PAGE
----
Dotted with lighthouses, the Outer Banks are a 200-mile-long string of narrow barrier islands beginning in the southeastern corner of Virginia Beach and going down the North Carolina coastline.

The Core and Pamlico Sounds, which are along the Cape Lookout National Seashore, are where most of North Carolina Outward Bound School’s sea kayaking courses take place. This wilderness area remains minimally developed and offers the largest expanse of primal barrier island ecology available on the east coast. There are no residents on this 56-mile long section, which runs from Ocracoke Inlet in the northeast to Beaufort Inlet on the southeast.

The three undeveloped barrier islands that make up the seashore - North Core Banks, South Core Banks and Shackleford Banks - offer many natural and historical features. These low profile, sandy, thinly vegetated islands are an International Biosphere Reserve for research and conservation purposes. The unique ecosystem of the Outer Banks is made up of ocean waters, sandy beaches, vital wetlands, maritime forests, and a series of sounds, estuaries and salt marshes. 

The diverse environment gives life to all kinds of creatures, from deer and wild horses, to sea turtles, ghost crabs and dolphins. Located on one of the great migratory flyways of America, birders come to the Outer Banks from all over the world to spot rare birds. The coastal winds of the Outer Banks still carry tales of The Lost Colony, Wilbur and Orville Wright and Blackbeard the Pirate. During the 19th century, the tricky shoals of the Outer Banks swallowed more than 650 ships, quickly earning the nickname "The Graveyard of the Atlantic." The result? An outcropping of lighthouses and shipwrecks, which continue to serve as famous landmarks for the Outer Banks today.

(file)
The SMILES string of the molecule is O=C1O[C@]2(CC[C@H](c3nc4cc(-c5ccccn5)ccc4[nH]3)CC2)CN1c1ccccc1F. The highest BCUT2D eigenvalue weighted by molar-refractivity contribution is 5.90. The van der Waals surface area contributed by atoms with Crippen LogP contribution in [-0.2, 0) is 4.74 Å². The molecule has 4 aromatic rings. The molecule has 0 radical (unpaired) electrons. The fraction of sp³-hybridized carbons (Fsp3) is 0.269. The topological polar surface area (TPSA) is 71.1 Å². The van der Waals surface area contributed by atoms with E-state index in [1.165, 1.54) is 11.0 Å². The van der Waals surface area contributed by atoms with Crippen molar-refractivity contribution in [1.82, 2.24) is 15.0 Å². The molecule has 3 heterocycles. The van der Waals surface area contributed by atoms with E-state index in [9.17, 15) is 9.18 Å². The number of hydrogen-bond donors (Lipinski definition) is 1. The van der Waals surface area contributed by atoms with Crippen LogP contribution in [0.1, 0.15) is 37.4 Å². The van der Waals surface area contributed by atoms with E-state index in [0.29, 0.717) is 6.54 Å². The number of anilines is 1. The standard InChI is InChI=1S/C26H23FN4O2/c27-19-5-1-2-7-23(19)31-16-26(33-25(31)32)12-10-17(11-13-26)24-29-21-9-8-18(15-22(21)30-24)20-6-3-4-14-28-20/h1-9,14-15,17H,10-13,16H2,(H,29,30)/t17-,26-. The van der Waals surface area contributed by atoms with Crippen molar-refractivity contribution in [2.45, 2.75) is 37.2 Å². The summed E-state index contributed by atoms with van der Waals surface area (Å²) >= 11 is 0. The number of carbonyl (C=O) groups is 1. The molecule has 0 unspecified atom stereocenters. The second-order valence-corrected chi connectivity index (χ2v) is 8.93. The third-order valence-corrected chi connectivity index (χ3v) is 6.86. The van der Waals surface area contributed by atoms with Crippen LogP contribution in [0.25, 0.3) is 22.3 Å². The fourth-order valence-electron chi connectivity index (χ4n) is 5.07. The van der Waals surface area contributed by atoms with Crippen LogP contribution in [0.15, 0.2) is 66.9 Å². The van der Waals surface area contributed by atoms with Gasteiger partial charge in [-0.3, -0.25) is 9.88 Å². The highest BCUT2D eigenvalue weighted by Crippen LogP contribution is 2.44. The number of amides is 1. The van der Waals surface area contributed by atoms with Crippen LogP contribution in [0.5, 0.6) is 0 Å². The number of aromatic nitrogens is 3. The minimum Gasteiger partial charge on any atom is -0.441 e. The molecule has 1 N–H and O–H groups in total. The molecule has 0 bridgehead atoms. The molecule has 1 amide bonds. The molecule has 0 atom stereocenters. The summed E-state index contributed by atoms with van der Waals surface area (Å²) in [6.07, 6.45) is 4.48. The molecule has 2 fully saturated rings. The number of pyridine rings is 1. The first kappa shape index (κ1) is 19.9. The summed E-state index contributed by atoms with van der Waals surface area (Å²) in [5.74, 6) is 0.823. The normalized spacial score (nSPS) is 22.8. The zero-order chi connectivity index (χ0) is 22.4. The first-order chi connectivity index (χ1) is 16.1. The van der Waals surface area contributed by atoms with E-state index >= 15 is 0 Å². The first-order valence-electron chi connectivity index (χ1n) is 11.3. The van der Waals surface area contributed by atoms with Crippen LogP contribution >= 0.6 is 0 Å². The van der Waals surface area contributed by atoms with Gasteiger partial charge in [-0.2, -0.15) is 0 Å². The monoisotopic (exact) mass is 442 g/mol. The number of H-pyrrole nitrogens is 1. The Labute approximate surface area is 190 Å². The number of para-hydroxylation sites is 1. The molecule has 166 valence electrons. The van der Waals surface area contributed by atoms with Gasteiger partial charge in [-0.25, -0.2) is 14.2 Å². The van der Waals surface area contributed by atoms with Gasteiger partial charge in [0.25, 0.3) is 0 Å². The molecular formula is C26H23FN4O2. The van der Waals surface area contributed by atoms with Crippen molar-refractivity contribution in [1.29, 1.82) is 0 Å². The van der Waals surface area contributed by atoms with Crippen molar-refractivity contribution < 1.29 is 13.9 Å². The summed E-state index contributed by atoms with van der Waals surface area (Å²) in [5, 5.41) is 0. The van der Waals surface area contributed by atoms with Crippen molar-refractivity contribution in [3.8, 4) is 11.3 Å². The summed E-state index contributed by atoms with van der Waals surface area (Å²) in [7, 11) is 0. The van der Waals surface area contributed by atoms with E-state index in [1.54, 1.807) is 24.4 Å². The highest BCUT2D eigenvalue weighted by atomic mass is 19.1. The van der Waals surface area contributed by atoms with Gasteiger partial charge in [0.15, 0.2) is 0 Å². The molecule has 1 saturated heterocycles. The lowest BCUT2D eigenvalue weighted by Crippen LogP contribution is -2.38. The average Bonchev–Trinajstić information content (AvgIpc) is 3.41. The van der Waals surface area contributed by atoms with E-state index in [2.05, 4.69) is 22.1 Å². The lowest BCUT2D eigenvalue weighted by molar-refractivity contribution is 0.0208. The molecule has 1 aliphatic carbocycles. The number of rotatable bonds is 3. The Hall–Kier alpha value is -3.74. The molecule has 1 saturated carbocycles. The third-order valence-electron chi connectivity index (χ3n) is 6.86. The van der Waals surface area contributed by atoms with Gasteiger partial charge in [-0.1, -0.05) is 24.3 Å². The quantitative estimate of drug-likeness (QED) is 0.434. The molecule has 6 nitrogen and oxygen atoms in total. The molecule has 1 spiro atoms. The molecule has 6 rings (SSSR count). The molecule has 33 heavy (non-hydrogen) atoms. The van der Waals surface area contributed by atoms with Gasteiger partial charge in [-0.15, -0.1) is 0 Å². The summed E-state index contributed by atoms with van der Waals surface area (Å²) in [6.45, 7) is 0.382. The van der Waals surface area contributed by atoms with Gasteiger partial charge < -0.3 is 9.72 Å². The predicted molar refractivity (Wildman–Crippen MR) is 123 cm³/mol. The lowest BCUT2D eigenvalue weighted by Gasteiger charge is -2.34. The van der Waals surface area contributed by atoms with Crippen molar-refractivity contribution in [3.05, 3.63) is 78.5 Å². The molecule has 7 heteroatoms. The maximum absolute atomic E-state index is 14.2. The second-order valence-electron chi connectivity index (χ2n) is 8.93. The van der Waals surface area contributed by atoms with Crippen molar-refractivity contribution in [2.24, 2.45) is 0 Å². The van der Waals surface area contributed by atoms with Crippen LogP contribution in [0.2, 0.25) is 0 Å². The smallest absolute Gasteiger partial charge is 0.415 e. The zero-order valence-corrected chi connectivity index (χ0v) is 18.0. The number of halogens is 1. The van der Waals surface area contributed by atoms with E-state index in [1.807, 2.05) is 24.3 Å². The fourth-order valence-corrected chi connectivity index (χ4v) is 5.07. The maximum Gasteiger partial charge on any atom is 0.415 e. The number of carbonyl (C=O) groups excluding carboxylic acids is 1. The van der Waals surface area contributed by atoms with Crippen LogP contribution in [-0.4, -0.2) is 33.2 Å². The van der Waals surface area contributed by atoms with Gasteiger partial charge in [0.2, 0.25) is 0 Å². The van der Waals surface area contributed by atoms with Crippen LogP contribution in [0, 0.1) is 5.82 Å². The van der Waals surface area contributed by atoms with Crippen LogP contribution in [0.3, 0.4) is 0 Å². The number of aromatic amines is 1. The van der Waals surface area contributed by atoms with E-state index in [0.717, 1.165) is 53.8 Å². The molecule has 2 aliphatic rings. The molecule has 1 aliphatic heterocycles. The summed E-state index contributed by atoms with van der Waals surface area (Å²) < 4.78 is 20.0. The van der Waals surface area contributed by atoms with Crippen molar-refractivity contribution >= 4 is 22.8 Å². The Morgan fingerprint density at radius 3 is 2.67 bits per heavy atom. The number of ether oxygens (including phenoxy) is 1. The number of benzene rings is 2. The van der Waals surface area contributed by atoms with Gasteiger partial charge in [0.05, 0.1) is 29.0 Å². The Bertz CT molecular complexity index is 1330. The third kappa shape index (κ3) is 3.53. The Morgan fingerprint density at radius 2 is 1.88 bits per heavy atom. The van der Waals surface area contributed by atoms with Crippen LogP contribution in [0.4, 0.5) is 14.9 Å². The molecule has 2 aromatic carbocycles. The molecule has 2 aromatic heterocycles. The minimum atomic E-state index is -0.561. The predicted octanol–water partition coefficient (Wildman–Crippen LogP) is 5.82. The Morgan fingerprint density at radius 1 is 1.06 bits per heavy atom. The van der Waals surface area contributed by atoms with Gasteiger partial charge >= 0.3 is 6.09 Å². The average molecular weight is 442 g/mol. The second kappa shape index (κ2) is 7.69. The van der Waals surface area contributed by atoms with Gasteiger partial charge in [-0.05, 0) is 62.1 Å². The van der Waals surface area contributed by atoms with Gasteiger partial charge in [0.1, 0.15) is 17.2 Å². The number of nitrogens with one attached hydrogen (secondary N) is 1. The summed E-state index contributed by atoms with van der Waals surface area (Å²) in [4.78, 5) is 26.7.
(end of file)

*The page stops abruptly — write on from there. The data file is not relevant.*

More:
These regions are the ancestral lands of the Hatteras, Roanoke and Croatan nations.

I would rather wake up in the middle of nowhere than in any city on earth.
- Steve McQueen


Traveling by kayak allows for the ultimate freedom and ability to travel nimbly through this areas diverse ecosystems. Your instructors will teach you everything you need to know for this expedition including marine expedition risk assessment and management, navigation, paddle strokes and kayak-based rescues, so no experience is necessary, just the commitment to dig deep and embrace the challenge! 



WATCH: Discover what the barrier islands of the Outer Banks have to offer you. Video by the Saint John's River Alliance

Sign Up for Updates

Stay informed on North Carolina news and updates! Please fill out the form below to begin receiving our email newsletter.